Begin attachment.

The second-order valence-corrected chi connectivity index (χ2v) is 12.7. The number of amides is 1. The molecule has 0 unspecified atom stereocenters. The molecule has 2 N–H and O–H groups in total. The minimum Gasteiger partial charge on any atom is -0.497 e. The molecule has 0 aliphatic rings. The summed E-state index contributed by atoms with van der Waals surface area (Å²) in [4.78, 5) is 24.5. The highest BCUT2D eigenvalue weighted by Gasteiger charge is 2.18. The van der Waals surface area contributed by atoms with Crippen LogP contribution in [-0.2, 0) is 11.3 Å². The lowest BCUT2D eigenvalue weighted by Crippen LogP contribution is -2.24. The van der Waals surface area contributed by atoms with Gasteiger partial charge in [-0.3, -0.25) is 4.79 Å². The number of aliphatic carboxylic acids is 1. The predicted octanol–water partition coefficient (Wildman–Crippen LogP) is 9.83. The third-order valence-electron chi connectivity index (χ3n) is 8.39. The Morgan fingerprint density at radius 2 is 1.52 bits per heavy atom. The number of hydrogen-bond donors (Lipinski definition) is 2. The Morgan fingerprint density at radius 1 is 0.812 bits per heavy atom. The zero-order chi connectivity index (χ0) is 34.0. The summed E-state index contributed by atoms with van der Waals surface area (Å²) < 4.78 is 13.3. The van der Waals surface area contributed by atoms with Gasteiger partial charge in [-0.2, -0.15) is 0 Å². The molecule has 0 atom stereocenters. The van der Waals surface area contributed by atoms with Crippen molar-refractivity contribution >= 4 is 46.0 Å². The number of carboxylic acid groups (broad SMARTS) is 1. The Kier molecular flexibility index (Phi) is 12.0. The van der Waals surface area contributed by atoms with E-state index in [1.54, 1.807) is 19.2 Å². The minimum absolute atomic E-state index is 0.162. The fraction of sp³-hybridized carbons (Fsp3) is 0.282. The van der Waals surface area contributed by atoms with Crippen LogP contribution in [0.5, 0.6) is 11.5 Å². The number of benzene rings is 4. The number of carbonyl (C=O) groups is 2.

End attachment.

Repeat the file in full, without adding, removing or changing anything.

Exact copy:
The second-order valence-corrected chi connectivity index (χ2v) is 12.7. The number of amides is 1. The molecule has 0 unspecified atom stereocenters. The molecule has 2 N–H and O–H groups in total. The minimum Gasteiger partial charge on any atom is -0.497 e. The molecule has 0 aliphatic rings. The summed E-state index contributed by atoms with van der Waals surface area (Å²) in [4.78, 5) is 24.5. The highest BCUT2D eigenvalue weighted by Gasteiger charge is 2.18. The van der Waals surface area contributed by atoms with Crippen LogP contribution in [-0.2, 0) is 11.3 Å². The lowest BCUT2D eigenvalue weighted by Crippen LogP contribution is -2.24. The van der Waals surface area contributed by atoms with Gasteiger partial charge in [-0.3, -0.25) is 4.79 Å². The number of aliphatic carboxylic acids is 1. The predicted octanol–water partition coefficient (Wildman–Crippen LogP) is 9.83. The third-order valence-electron chi connectivity index (χ3n) is 8.39. The Morgan fingerprint density at radius 2 is 1.52 bits per heavy atom. The number of hydrogen-bond donors (Lipinski definition) is 2. The Morgan fingerprint density at radius 1 is 0.812 bits per heavy atom. The zero-order chi connectivity index (χ0) is 34.0. The summed E-state index contributed by atoms with van der Waals surface area (Å²) < 4.78 is 13.3. The van der Waals surface area contributed by atoms with Gasteiger partial charge in [-0.2, -0.15) is 0 Å². The molecule has 0 atom stereocenters. The van der Waals surface area contributed by atoms with Crippen molar-refractivity contribution >= 4 is 46.0 Å². The number of carboxylic acid groups (broad SMARTS) is 1. The Kier molecular flexibility index (Phi) is 12.0. The van der Waals surface area contributed by atoms with E-state index in [1.54, 1.807) is 19.2 Å². The minimum absolute atomic E-state index is 0.162. The fraction of sp³-hybridized carbons (Fsp3) is 0.282. The van der Waals surface area contributed by atoms with Crippen LogP contribution in [0.5, 0.6) is 11.5 Å². The number of benzene rings is 4. The number of carbonyl (C=O) groups is 2.